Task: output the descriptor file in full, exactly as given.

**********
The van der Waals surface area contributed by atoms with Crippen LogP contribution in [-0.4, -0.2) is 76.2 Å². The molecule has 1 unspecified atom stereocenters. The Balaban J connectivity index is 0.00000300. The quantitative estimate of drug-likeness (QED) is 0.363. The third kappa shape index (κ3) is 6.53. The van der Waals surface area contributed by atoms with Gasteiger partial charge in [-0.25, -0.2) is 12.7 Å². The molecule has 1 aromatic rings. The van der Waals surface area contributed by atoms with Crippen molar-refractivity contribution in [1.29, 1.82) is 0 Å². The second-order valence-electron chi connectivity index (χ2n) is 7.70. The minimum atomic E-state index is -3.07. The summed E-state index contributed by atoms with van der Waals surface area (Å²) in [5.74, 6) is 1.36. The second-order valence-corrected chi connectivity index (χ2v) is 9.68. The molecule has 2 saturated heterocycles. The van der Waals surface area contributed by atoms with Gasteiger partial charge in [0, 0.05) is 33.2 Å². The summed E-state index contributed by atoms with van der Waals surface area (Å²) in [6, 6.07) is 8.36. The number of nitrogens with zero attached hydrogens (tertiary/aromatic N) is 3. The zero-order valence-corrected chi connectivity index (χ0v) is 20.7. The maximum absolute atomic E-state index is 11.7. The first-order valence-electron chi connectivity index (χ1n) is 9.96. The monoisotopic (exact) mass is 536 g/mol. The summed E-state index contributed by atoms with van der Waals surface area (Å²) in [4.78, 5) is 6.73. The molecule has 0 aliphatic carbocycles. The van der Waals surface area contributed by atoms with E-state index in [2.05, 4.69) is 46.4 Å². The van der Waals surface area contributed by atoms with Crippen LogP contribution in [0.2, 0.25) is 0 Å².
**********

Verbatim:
The van der Waals surface area contributed by atoms with Crippen LogP contribution in [-0.4, -0.2) is 76.2 Å². The molecule has 1 unspecified atom stereocenters. The Balaban J connectivity index is 0.00000300. The quantitative estimate of drug-likeness (QED) is 0.363. The third kappa shape index (κ3) is 6.53. The van der Waals surface area contributed by atoms with Gasteiger partial charge in [-0.25, -0.2) is 12.7 Å². The molecule has 1 aromatic rings. The van der Waals surface area contributed by atoms with Crippen molar-refractivity contribution in [1.29, 1.82) is 0 Å². The second-order valence-electron chi connectivity index (χ2n) is 7.70. The minimum atomic E-state index is -3.07. The summed E-state index contributed by atoms with van der Waals surface area (Å²) in [5.74, 6) is 1.36. The second-order valence-corrected chi connectivity index (χ2v) is 9.68. The molecule has 2 saturated heterocycles. The van der Waals surface area contributed by atoms with Gasteiger partial charge in [0, 0.05) is 33.2 Å². The summed E-state index contributed by atoms with van der Waals surface area (Å²) in [6, 6.07) is 8.36. The number of nitrogens with zero attached hydrogens (tertiary/aromatic N) is 3. The zero-order valence-corrected chi connectivity index (χ0v) is 20.7. The maximum absolute atomic E-state index is 11.7. The first-order valence-electron chi connectivity index (χ1n) is 9.96. The monoisotopic (exact) mass is 536 g/mol. The summed E-state index contributed by atoms with van der Waals surface area (Å²) in [4.78, 5) is 6.73. The molecule has 0 aliphatic carbocycles. The van der Waals surface area contributed by atoms with E-state index in [2.05, 4.69) is 46.4 Å². The van der Waals surface area contributed by atoms with Crippen LogP contribution in [0.2, 0.25) is 0 Å².